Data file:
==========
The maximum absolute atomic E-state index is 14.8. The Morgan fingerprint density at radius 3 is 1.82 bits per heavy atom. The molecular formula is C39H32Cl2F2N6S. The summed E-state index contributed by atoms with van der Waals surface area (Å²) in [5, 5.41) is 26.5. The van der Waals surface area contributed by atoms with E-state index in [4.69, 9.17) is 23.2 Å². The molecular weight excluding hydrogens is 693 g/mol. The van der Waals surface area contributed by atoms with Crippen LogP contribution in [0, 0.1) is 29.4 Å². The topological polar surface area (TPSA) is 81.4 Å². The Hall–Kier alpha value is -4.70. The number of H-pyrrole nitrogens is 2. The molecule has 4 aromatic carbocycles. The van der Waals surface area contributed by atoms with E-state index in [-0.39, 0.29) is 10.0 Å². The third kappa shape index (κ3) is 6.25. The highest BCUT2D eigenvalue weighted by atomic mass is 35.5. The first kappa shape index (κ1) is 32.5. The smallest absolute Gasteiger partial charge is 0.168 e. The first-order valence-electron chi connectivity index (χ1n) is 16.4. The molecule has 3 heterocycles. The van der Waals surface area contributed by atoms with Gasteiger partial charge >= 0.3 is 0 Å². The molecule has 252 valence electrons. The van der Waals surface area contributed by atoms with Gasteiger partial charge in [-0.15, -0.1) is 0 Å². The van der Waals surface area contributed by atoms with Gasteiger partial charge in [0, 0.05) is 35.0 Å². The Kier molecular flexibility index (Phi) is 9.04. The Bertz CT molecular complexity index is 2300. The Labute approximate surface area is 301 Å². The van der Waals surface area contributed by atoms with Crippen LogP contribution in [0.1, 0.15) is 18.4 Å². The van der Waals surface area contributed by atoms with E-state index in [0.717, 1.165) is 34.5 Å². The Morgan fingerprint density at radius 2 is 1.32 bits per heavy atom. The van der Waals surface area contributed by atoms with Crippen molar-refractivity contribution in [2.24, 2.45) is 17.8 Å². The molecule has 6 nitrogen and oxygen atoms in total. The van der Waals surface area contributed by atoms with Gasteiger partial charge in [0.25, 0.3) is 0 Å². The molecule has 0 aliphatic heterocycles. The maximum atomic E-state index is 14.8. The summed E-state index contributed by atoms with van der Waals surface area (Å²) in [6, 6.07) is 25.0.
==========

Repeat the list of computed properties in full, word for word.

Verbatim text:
The maximum absolute atomic E-state index is 14.8. The Morgan fingerprint density at radius 3 is 1.82 bits per heavy atom. The molecular formula is C39H32Cl2F2N6S. The summed E-state index contributed by atoms with van der Waals surface area (Å²) in [5, 5.41) is 26.5. The van der Waals surface area contributed by atoms with E-state index in [4.69, 9.17) is 23.2 Å². The molecular weight excluding hydrogens is 693 g/mol. The van der Waals surface area contributed by atoms with Crippen LogP contribution in [0, 0.1) is 29.4 Å². The topological polar surface area (TPSA) is 81.4 Å². The Hall–Kier alpha value is -4.70. The number of H-pyrrole nitrogens is 2. The molecule has 4 aromatic carbocycles. The van der Waals surface area contributed by atoms with E-state index in [-0.39, 0.29) is 10.0 Å². The third kappa shape index (κ3) is 6.25. The highest BCUT2D eigenvalue weighted by atomic mass is 35.5. The first kappa shape index (κ1) is 32.5. The smallest absolute Gasteiger partial charge is 0.168 e. The first-order valence-electron chi connectivity index (χ1n) is 16.4. The molecule has 3 heterocycles. The van der Waals surface area contributed by atoms with Gasteiger partial charge >= 0.3 is 0 Å². The molecule has 252 valence electrons. The van der Waals surface area contributed by atoms with Gasteiger partial charge in [-0.15, -0.1) is 0 Å². The van der Waals surface area contributed by atoms with Gasteiger partial charge in [0, 0.05) is 35.0 Å². The Kier molecular flexibility index (Phi) is 9.04. The Bertz CT molecular complexity index is 2300. The Labute approximate surface area is 301 Å². The van der Waals surface area contributed by atoms with Crippen LogP contribution in [0.1, 0.15) is 18.4 Å². The van der Waals surface area contributed by atoms with E-state index in [0.717, 1.165) is 34.5 Å². The Morgan fingerprint density at radius 2 is 1.32 bits per heavy atom. The van der Waals surface area contributed by atoms with Crippen molar-refractivity contribution in [2.24, 2.45) is 17.8 Å². The molecule has 6 nitrogen and oxygen atoms in total. The van der Waals surface area contributed by atoms with Gasteiger partial charge in [0.25, 0.3) is 0 Å². The molecule has 0 aliphatic heterocycles. The maximum atomic E-state index is 14.8. The summed E-state index contributed by atoms with van der Waals surface area (Å²) in [6, 6.07) is 25.0.